The Government will allow mining exploration in marine mammal
sanctuaries that protect rare dolphins, whales and seals in a
decision which has been criticised by an Otago scientist who
says his advice was ignored.
Conservation Minister Kate Wilkinson defended a decision for
seismic surveying and mining exploration to go ahead in
marine sanctuaries, saying surveying could be restricted to
minimise harm to marine mammals.
Yesterday Prime Minister John Key ruled out mining in World
Green MP Gareth Hughes said it made a sham of so-called
marine mammal sanctuaries after oil companies were granted 10
permits in four of the protected areas.
"It's great that you won't be going ahead with mining in
World Heritage sites but what about the marine mammal
sanctuaries," he said.
There were six existing sanctuaries around New Zealand's
coastline meant to provide a permanent refuge for marine
mammals in fishing waters.
Ms Wilkinson said another eight new sanctuaries were being
Mr Hughes said marine mammals like the hector's dolphin, the
endangered Maui's dolphin, whales and fur seals would be
threatened by the exploration.
He said there was "legitimate concern" about seismic surveys
- where airguns are used to produce powerful underwater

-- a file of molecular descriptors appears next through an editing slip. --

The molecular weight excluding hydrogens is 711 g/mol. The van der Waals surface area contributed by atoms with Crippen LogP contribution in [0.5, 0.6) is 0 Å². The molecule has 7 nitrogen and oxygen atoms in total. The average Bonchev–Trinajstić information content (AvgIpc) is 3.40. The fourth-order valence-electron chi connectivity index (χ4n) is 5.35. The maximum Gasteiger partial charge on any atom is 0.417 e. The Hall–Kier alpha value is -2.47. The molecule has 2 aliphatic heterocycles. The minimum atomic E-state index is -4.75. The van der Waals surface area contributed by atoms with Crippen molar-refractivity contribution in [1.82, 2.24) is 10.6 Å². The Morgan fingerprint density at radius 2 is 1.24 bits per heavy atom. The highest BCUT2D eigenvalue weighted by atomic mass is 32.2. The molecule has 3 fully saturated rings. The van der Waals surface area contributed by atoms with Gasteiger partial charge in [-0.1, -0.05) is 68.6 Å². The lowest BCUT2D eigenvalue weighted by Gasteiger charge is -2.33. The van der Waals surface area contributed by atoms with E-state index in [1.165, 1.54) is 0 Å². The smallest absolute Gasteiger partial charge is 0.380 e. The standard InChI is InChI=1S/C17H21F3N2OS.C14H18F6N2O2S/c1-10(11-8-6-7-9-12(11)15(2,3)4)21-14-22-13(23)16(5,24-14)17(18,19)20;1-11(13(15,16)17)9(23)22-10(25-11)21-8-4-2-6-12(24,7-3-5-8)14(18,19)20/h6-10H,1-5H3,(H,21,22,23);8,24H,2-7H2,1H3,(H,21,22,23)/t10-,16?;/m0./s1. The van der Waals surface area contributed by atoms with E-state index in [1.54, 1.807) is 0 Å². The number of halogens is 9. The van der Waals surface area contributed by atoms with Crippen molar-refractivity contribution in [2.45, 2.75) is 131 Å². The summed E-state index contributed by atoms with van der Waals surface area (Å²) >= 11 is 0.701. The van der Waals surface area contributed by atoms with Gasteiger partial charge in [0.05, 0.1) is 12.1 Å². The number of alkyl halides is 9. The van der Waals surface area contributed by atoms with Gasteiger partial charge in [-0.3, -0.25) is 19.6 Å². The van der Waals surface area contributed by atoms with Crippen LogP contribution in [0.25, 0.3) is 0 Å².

The Government says it will regulate seismic testing by
placing observers on surveying ships and reviewing a 2006
code of practice.
Scientists have said air guns could cause deafness in animals
if they're too close.
Otago University marine scientist, associate professor Steve
Dawson said he had been asked for his advice on how the
surveying would affect wildlife and it had been ignored.
He said marine mammals had been found to strand themselves as
a result of acoustic surveying and could go deaf from the
"The only things that are louder than air guns in the ocean
are significant explosions and lightning strikes."
"This makes a mockery of the so-called marine mammal
sanctuaries that the Department of Conservation has because
they don't protect the animals from the major risk to them
which is fishing and they establish a few extra steps that
anybody wanting to do a seismic survey has to go through, but
it's really only a slight impediment," he said.
"I am disappointed the Government would do something that is
disingenuous by calling something a sanctuary when it isn't."